The obesity epidemic isn’t confined to the United States. “It’s a global issue around the world,” said Dr. Robert Eckel, professor of medicine at the University of Colorado Anschutz Medical Campus and former American Heart Association president.

Its impact on children is serious, Eckel said.

“An obese child is going to become an obese adult,” said Eckel. “Individuals, schools, health-care providers, churches and the government all have a role” to play in addressing this public health issue, he said.

Experts note that information presented at scientific meetings has not been scrutinized as thoroughly as studies published in medical journals.

Acne May Blemish Teens’ Emotional Lives, Too!

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March 25th, 2011

A new review confirms something that teens have always known: pimples, low self-esteem and depression often go hand-in-hand.

While it doesn’t prove that blemishes actually cause emotional problems, the analysis of 16 studies suggests that teenage acne outbreaks do more than just boost Clearasil sales.

“Acne has a huge impact on people’s lives,” said review co-author Dr. Steven R. Feldman, a professor of dermatology at Wake Forest University School of Medicine. “It’s something worth treating,” he added, and not just because it can lead to permanent scarring.

Feldman said he launched his research at a time when there’s a growing interest in how skin diseases might be linked to other conditions. People with psoriasis, for example, may have problems with heart disease, arthritis and mental issues.

Acne, of course, has long been known as a teenage scourge, although pimples can also affect older people. Feldman and his colleagues looked for research into the possible effects of acne on quality of life and mental health in adolescents. They determined that 16 studies were worthy of inclusion in their review; some of the studies included both teenagers and older people.

The review was published in the Dermatology Online Journal.

Overall, it says, the studies suggest that acne “can negatively affect quality of life, self-esteem and mood in adolescents.” Acne is also linked to higher rates of anxiety, depression and suicidal thoughts.

In particular, one study found that 9 percent of teens with acne showed signs of depression, a rate that is three to four times higher than in the general population.

The cause-and-effect issue is a tricky one: the studies don’t prove that acne directly causes these problems; it could conceivably be the other way around.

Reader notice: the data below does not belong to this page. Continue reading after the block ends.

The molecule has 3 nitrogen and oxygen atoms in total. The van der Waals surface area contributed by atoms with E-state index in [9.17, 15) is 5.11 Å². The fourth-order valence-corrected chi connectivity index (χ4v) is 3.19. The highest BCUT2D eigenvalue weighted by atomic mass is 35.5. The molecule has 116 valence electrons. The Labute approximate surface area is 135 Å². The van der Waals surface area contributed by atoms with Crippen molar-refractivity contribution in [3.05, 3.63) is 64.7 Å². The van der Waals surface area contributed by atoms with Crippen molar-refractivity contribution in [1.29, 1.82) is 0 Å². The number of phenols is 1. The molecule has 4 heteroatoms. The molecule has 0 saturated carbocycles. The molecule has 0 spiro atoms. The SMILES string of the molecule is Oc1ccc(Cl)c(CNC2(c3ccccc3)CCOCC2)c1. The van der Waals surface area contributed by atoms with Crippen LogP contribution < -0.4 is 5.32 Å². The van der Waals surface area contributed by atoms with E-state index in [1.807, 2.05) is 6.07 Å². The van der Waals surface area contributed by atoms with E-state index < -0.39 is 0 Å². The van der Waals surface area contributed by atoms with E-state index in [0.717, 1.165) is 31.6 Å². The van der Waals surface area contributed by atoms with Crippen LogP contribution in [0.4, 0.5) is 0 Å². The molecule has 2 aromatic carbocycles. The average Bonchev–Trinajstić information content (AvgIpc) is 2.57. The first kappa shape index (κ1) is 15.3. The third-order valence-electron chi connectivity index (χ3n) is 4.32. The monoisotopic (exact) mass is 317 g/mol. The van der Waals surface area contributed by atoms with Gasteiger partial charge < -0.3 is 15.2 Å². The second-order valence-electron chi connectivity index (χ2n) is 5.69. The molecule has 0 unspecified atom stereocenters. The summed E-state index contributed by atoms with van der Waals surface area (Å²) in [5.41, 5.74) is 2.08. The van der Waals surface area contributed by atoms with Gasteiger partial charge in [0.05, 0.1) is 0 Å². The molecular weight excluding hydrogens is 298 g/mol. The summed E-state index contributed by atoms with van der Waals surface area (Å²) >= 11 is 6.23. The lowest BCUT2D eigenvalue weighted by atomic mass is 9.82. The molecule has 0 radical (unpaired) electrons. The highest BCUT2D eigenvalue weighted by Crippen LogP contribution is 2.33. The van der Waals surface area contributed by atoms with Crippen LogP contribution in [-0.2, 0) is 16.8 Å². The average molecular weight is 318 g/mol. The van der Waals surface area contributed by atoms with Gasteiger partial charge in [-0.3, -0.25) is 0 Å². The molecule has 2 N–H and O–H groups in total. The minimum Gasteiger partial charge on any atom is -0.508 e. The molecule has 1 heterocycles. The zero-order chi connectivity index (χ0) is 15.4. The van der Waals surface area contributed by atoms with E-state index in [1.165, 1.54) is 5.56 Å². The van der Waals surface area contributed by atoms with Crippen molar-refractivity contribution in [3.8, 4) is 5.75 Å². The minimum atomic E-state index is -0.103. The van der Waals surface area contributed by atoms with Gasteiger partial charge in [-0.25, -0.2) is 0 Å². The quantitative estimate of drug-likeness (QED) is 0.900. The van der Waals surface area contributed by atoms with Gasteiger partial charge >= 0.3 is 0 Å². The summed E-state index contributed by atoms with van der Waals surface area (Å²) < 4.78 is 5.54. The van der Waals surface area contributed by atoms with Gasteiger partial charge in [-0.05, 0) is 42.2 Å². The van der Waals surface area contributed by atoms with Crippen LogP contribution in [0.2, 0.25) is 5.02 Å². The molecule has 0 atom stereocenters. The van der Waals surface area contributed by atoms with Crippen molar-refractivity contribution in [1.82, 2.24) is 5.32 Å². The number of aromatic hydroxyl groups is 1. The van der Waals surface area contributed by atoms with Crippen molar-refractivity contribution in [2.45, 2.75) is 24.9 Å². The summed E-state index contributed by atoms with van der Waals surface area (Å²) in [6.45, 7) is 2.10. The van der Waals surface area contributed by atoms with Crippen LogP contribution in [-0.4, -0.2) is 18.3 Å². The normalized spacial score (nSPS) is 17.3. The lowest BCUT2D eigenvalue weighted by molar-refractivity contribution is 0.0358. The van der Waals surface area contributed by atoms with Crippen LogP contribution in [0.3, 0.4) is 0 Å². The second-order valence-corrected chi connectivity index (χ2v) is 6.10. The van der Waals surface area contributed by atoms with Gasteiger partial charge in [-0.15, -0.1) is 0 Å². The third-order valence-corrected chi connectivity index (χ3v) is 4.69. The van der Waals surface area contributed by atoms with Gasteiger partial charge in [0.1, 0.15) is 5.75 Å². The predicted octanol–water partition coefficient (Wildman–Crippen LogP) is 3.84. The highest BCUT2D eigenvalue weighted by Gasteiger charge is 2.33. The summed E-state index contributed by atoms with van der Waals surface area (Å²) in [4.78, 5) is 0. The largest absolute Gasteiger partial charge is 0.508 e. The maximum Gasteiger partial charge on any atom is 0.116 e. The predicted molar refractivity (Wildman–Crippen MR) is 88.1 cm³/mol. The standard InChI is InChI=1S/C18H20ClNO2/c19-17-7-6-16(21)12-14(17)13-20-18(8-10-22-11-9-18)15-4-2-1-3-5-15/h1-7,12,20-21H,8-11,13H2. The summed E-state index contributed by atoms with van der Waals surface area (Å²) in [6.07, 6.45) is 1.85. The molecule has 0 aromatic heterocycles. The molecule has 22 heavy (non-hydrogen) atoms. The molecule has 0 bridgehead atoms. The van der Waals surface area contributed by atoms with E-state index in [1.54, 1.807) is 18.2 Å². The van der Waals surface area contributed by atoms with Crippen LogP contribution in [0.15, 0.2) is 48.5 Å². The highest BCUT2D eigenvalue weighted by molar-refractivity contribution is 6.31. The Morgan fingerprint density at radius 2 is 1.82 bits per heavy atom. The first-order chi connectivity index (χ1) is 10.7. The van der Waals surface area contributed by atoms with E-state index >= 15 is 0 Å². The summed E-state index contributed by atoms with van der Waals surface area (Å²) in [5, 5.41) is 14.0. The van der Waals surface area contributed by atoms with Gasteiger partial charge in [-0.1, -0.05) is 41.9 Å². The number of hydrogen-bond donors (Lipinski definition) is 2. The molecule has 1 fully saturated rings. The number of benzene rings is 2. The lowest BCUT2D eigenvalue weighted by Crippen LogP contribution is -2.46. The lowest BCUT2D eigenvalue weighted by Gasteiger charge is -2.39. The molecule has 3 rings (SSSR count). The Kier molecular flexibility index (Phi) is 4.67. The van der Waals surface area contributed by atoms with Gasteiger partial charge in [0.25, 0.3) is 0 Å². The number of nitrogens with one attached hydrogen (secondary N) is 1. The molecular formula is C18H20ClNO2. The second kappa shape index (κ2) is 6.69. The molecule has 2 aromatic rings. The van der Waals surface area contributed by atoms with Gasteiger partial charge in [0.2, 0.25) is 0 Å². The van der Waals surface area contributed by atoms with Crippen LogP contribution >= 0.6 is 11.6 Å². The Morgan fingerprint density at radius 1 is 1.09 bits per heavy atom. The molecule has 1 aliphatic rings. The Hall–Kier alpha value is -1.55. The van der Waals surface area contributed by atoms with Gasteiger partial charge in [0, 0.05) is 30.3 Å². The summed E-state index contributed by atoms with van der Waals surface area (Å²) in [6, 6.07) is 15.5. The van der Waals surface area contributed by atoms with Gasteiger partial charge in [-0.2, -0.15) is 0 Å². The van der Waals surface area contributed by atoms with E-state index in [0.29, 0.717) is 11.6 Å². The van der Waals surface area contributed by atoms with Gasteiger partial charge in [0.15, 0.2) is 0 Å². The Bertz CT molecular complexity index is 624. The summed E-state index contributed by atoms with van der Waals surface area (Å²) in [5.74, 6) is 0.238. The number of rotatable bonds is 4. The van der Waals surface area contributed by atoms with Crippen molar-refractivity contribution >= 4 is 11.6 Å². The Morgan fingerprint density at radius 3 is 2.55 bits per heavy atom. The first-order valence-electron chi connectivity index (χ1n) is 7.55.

However, “we’re not anticipating that depression causes acne,” Feldman said, although he thinks stress could exacerbate the skin condition.

The good news is that acne is largely treatable, especially in severe cases. The drug Accutane (isotretinoin) remains available, despite its reputation for having serious side effects, including depression, if not monitored properly. Because of links to birth defects, the drug is also particularly hazardous for women who or pregnant or may become pregnant. “For those patients who take it, it will change their lives,” said Dr. Robert S. Kirsner, chief of dermatology at University of Miami School of Medicine.

Those with less severe cases of acne, or those unwilling to take the drug, face a tougher battle, Kirsner said. In those cases, “you don’t cure it. You treat it.”

There are a variety of acne treatments other than pills, including injections that reduce inflammation and prescription and over-the-counter creams.

What to do? Review co-author Feldman advised acne sufferers to “go ahead and see your doctor to get it treated, a primary care doctor or a dermatologist, before there’s scarring or psychological issues.”

Fertility treatment can use semen from men with HIV..

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March 25th, 2011

Fertility treatments can be done safely and effectively in couples where the man is infected with the AIDS virus and the women isn’t, according to a new review of past studies.

Over the last 2 decades, researchers have improved methods of “washing” the semen of men infected with HIV, the virus that causes AIDS. Unwashed semen could pass HIV to the woman or their baby.